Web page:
Re: GFDL and cover texts
"Jordi Gutiérrez Hermoso" <firstname.lastname@example.org> wrote in message
[🔎] email@example.com">news:[🔎] firstname.lastname@example.org...
On 07/08/07, Joerg Jaspert <email@example.com> wrote:
On 11104 March 1977, Jordi Gutiérrez Hermoso wrote:
: Why are three words enough to make thousands upon thousands
> of words nonfree?
Because it is non-free.
Compare with a source tarball, where one could say "But this is just one
twenty-line file which is non-free, and the other 500000 lines are
free. Why is this enough to make the rest non-free?". That just doesn't
But we can't modify the COPYING file in a source tarball, and that's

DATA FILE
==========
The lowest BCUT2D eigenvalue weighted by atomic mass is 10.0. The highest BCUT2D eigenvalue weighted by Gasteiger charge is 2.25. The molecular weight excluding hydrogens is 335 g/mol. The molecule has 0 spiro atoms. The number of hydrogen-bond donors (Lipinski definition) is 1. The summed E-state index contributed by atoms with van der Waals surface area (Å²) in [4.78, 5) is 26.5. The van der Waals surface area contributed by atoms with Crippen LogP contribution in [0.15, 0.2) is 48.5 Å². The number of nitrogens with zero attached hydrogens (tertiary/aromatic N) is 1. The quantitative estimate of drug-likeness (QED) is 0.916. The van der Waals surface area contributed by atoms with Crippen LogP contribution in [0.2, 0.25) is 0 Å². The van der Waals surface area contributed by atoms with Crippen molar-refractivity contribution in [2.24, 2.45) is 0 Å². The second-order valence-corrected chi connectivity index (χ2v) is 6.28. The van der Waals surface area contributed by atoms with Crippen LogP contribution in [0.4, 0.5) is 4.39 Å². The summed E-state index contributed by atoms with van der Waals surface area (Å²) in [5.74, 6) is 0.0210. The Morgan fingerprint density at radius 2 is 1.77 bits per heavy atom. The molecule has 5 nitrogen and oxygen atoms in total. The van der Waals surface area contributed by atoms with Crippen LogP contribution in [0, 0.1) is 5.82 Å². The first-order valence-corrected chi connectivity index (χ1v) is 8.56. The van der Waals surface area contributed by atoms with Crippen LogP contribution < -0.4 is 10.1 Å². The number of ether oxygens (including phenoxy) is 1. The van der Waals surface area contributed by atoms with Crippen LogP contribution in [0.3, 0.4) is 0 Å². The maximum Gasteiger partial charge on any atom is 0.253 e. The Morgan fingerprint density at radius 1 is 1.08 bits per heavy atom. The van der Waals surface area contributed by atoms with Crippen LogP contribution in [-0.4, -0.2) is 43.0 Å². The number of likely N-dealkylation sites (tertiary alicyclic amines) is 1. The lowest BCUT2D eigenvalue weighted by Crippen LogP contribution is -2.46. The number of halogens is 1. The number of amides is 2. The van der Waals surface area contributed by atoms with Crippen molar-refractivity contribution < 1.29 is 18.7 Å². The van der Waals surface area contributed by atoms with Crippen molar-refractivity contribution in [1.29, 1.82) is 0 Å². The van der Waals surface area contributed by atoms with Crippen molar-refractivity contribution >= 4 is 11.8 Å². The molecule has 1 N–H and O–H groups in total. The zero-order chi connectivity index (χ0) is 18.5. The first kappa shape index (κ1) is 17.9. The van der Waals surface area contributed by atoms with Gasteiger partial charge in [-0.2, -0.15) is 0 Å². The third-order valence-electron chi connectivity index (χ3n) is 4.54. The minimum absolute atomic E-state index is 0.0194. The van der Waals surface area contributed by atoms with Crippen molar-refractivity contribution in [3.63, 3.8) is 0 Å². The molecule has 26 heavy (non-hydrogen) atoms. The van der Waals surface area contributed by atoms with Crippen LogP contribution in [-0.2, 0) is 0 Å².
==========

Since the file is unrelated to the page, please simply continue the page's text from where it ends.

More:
ok. Why isn't a cover text like "a GNU manual" also acceptable?
- Jordi G. H.
It really is not as much the non-modifiable nature of cover texts, as the
fact that they are mandatory to include.
Lets say somebody was writting a manual for a utility that is similar to the
GNU utilitiy in some respects. The person's utility is not a GNU utility. It
would be very useful if the person could reuse some parts of the GFDL'd
manual that still apply (perhaps a section explaining Regular expressions
(for example)). If he did so though, he would need to keep the "a GNU
manual" cover text on his manual, which is hardly a GNU manual, condisering
that it was not written for or as part of the GNU project, nor is it about a
Further one could very easilly see a problem occuring if one borrows text
from a bunch of manuals all having different covet texts. There would be
quite a few required cover texts in that case, many of which really make no
sense for the end result.